23. The Garlic Pregnancy Test
As seen above, the pee-on-plants pregnancy test actually worked more often than not. Another fascinating Ancient Egyptian pregnancy test, albeit a less successful one, revolved around garlic. Women who might be pregnant would place a clove of raw garlic next to their cervix when they went to bed at night. When they woke up the next morning, if the sulfuric taste of garlic had migrated to their mouth, they were thought to be pregnant. However, modern scientific tests have not supported the effectiveness of the garlic pregnancy test.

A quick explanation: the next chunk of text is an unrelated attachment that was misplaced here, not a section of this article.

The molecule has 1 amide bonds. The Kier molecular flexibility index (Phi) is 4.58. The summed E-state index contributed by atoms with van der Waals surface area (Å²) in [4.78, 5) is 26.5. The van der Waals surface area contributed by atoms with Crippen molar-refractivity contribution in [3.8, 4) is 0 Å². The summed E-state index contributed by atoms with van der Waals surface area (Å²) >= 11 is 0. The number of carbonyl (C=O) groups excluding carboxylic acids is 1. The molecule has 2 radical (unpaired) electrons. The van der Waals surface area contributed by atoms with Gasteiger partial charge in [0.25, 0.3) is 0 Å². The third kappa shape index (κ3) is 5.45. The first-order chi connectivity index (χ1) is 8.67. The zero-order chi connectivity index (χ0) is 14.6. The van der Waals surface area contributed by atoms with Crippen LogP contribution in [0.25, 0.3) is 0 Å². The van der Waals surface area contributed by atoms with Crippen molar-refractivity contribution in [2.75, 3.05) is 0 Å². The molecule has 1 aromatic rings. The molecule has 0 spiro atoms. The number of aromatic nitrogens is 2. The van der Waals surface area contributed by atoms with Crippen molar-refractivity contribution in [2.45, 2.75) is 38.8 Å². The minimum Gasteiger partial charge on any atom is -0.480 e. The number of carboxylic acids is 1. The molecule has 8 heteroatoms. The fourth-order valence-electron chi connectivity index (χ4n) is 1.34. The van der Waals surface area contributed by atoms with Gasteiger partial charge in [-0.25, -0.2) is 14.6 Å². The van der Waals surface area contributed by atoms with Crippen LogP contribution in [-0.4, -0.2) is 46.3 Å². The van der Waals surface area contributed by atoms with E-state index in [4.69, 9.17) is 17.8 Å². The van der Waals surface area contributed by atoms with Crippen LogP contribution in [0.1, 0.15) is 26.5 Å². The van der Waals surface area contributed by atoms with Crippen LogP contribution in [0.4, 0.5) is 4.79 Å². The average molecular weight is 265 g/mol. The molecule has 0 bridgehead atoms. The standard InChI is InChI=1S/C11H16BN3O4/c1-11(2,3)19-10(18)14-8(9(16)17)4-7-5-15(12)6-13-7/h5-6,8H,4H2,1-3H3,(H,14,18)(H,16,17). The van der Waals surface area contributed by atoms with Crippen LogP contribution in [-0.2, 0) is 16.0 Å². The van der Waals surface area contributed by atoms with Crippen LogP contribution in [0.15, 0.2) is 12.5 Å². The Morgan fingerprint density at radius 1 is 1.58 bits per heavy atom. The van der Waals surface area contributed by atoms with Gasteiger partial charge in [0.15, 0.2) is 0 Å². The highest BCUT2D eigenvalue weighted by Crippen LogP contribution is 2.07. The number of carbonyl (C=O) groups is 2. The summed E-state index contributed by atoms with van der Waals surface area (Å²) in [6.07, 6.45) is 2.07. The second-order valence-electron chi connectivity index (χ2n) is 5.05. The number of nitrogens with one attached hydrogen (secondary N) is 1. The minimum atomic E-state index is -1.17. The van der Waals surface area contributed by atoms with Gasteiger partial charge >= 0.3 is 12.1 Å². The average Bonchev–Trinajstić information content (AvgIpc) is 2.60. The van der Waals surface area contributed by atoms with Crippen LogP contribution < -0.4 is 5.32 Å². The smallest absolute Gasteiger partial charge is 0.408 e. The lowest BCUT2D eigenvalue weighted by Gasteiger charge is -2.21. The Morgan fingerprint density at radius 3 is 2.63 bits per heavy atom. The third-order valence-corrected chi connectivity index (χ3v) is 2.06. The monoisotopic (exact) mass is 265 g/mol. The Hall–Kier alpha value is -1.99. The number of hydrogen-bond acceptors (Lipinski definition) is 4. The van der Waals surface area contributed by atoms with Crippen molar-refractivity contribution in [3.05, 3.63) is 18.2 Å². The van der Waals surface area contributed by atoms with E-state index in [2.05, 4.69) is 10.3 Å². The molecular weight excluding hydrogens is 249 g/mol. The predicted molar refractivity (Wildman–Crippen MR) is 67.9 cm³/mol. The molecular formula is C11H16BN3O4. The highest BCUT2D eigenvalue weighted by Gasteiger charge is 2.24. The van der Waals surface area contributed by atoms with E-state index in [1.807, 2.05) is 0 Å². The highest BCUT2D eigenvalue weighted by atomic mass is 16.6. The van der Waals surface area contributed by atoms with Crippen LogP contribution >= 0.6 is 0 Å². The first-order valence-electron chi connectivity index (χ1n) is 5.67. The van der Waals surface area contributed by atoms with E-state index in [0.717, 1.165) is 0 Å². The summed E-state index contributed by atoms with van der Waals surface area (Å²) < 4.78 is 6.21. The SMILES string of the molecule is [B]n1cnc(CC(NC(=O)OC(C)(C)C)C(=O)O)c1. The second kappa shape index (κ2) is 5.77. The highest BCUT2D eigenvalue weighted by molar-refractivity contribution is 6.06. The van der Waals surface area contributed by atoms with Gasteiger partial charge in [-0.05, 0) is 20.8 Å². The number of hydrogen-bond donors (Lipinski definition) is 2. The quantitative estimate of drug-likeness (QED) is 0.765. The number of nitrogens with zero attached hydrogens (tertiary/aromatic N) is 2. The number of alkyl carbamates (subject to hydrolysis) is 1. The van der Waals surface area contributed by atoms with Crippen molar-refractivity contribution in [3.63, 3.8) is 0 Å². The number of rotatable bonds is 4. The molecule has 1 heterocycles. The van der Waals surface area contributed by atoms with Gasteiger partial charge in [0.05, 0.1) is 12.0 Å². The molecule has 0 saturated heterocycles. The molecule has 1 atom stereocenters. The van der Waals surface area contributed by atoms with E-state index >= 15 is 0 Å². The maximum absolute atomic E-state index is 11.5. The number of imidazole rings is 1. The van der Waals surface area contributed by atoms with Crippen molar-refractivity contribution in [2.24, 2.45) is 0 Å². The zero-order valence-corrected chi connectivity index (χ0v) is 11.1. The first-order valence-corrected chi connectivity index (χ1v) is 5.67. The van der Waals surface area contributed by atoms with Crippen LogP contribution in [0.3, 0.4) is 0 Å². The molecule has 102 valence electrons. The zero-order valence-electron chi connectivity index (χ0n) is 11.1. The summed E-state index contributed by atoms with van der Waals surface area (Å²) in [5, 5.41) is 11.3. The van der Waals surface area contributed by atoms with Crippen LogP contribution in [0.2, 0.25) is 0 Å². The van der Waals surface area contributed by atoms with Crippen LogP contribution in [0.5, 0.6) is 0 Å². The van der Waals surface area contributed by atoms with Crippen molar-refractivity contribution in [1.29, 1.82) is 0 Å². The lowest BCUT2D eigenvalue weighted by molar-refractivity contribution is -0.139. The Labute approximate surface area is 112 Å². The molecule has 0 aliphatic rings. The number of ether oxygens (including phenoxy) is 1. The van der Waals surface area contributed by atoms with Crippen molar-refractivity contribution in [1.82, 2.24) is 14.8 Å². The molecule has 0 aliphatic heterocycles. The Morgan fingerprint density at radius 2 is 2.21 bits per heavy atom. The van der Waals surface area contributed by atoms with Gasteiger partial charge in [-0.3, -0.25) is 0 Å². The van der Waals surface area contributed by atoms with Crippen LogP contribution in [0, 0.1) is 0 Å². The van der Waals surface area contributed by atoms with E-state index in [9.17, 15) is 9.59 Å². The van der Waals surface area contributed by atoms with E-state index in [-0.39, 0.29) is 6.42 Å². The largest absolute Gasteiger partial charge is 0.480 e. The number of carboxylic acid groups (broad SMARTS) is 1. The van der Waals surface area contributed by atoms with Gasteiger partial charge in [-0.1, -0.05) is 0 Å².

Egyptian men also had a special use for garlic. Ancient Greek philosopher Charmidas wrote that Egyptian husbands chewed garlic cloves on their way home from their mistresses. That way, their wives would not suspect that anybody would have been kissing them with such bad breath. Other ancient cultures ascribed various medicinal properties to garlic, from a rabies cure to headache relief. Faith in garlic’s beneficial effects lasted long after the Bronze Age. The Roman naturalist Pliny thought garlic could sap a magnet’s power, while Roman legionaries were fed garlic in the belief that it would give them courage. Either that or repel the enemy with their garlic breath.